Journal of Postgraduate Medicine
Medknow Publications and Staff Society of Seth GS Medical College and KEM Hospital, Mumbai, India
ISSN: 0972-2823
Vol. 46, Num. 3, 2000, pp. 187-188

Journal of Postgraduate Medicine, Vol. 46, No. 3, July-September, 2000, pp. 187-188

Case Report

Waldenstrom's Macroglobulinaemia with Intracerebral Haemorrhage

Khan GQ, Hassan DG, Masood T, Khan AR*

Departments of Medicine and Pathology*, Government Medical College and SMHS Hospital, Srinagar, Kashmir, India.
Address for correspondence: G. Q. Khan, MD, 3-School Enclave, Rawalpora P.O. Sanatnagar, Srinagar - 190 005, Kashmir, India.

Code Number: jp00067

Abstract:

A 65-year-old male was admitted for evaluation of severe anaemia, recurrent epistaxis, axillary lymphadenopathy, and hepatomegaly. The diagnosis of Waldenstrom's macroglobulinaemia was made on the basis of clinical and laboratory findings. The patient developed intracerebral haemorrhage without associated hypertension and with normal coagulation profile. (J Postgrad Med 2000; 46:187-188)

Key words: Hyperviscosity syndrome, immunoglobulins, multiple myeloma, Waldenstrom's Macroglobulinaemia.

Waldenstrom's Macroglobulinaemia (WM), first described by Waldenstrom in 1948, is a disorder of unknown aetiology characterised by malignant proliferation of lymphoplasma-cytoid cells that secrete IgM immunoglobulin. This is a rare disorder with a wide spectrum of presentations, course and complications.1 We report the disorder in an elderly male with WM with intracerebral haemorrhage. Only few cases of WM have appeared in Indian literature.2-5

Case Report

A 65-year-old male was admitted with easy fatigability, weakness and recurrent epistaxis. The patient was normotensive, severely anaemic, had firm, mobile and non-tender lymph nodes in left axilla, palpable liver five cm below the right costal margin. No features of Raynaud's phenomenon were present, and other systemic examination was unremarkable except changes in the fundus, which showed large physiological cup, venous tortuosity and haemorrhages all over the fundus (Figure 1). Fluorescein angiography showed prolonged `arm retinal time' (20 seconds), sluggish flow of dye through the vessels (remaining in the vessels after 20 minutes).

Investigations revealed, a haemoglobin of 4.5 g/dL (normochromic/normocytic erythrocytes), white blood cell count of 8.3 x 109/L with 51% lymphocytes, erythrocyte sedimentation rate (ESR) of 175 mm after one hour, and normal platelet counts. Serum viscosity was 8 (normal, 1.4-1.8). The blood smear showed marked rouleaux formation. Serum albumin was 2.9 g/dL and globulin 7.8 g/dL. Serum electrophoresis revealed markedly elevated IgM, 2850 mg/dL (normal 45-150 mg/dL). Urine analysis showed Bence-Jones protein and 24 hours' protein of 3.6g.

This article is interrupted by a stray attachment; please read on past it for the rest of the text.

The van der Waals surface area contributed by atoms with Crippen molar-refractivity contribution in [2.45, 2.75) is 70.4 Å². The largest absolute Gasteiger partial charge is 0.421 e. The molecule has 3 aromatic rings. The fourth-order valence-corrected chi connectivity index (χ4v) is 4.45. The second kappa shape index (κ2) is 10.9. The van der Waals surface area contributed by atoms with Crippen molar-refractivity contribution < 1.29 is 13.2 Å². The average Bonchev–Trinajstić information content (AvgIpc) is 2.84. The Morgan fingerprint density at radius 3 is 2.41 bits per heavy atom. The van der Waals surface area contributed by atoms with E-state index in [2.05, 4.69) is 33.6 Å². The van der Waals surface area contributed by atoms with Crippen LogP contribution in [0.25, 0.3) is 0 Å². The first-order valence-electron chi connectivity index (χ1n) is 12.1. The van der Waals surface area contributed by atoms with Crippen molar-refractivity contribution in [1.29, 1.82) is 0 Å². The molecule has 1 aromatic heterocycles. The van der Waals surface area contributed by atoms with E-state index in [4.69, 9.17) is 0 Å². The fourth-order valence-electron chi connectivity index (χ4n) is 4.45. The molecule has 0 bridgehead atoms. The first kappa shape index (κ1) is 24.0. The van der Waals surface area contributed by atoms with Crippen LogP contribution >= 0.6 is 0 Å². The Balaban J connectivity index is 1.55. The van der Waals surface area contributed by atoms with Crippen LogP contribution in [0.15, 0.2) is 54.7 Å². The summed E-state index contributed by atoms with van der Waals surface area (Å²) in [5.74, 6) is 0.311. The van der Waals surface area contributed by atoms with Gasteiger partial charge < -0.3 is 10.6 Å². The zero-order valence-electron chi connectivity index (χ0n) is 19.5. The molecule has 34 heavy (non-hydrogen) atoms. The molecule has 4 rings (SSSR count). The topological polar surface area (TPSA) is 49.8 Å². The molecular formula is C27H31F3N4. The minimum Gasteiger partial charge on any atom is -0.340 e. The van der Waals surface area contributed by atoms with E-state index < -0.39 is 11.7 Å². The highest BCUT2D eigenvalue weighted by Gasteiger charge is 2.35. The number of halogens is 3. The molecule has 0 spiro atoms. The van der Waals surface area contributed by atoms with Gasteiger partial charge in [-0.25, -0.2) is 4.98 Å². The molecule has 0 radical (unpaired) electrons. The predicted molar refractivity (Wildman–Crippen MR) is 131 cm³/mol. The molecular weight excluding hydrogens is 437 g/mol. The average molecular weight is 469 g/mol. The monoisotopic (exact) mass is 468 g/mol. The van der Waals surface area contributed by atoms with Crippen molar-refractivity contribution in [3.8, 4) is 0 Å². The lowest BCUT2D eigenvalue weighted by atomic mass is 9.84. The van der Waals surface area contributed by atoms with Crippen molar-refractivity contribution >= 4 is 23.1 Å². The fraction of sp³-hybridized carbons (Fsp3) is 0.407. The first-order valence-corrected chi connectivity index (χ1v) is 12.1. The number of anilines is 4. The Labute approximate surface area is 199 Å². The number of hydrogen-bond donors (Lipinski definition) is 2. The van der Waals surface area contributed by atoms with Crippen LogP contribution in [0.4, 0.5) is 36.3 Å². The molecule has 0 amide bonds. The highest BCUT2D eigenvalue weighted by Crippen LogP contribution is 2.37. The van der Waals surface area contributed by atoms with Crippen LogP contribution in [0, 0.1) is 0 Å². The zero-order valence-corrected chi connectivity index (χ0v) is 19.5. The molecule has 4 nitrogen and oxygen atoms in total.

Haemolytic and coagulation profiles were normal and endocrinological investigations failed to reveal any other abnormality. Skeletal survey did not show lytic lesions. Bone marrow aspiration smear showed predominantly, lymphocytes, lymphoplasmacytoid cells and plasma cells. Some cells showed intranuclear (Dutcher) and intracytoplasmic (Russel) bodies. The normal elements were reduced and crowded out by the lymphoproliferative infiltrates. Fine needle aspiration cytology of lymphnode showed mature lymphocytes with some lymphoplasmacytoid cells and plasma cells (Figure 2). Histopathological examination of the lymph node showed lymphocytes, lympho-plasmacytoid cells and plasma cells. On the basis of clinical picture and investigations, the diagnosis of WM was made.

Because of non-availability of facility for plasmapheresis, the patient was treated with cyclophosphamide and prednisolone. Patient was given blood transfusions as well, and was discharged in a stable condition. After 8 weeks, the patient showed significant clinical improvement with decrease in liver size by 3 cm, absence of haemorrhages on fundus examination, haemoglobin 7.3 g/dl and IgM of 1370 mg/dl. During hospital stay, he got generalized tonic clonic convulsions, was managed with anticonvulsant therapy, computed tomography (CT) scan revealed normal study, and was again discharged after he got stabilised. Later, he was admitted for reassessment and during hospital stay he got cerebrovascular accident, CT scan revealed intracerebral haemorrhage on right side in the territory of middle cerebral artery. He was treated conservatively, but died after 18 hours of this episode.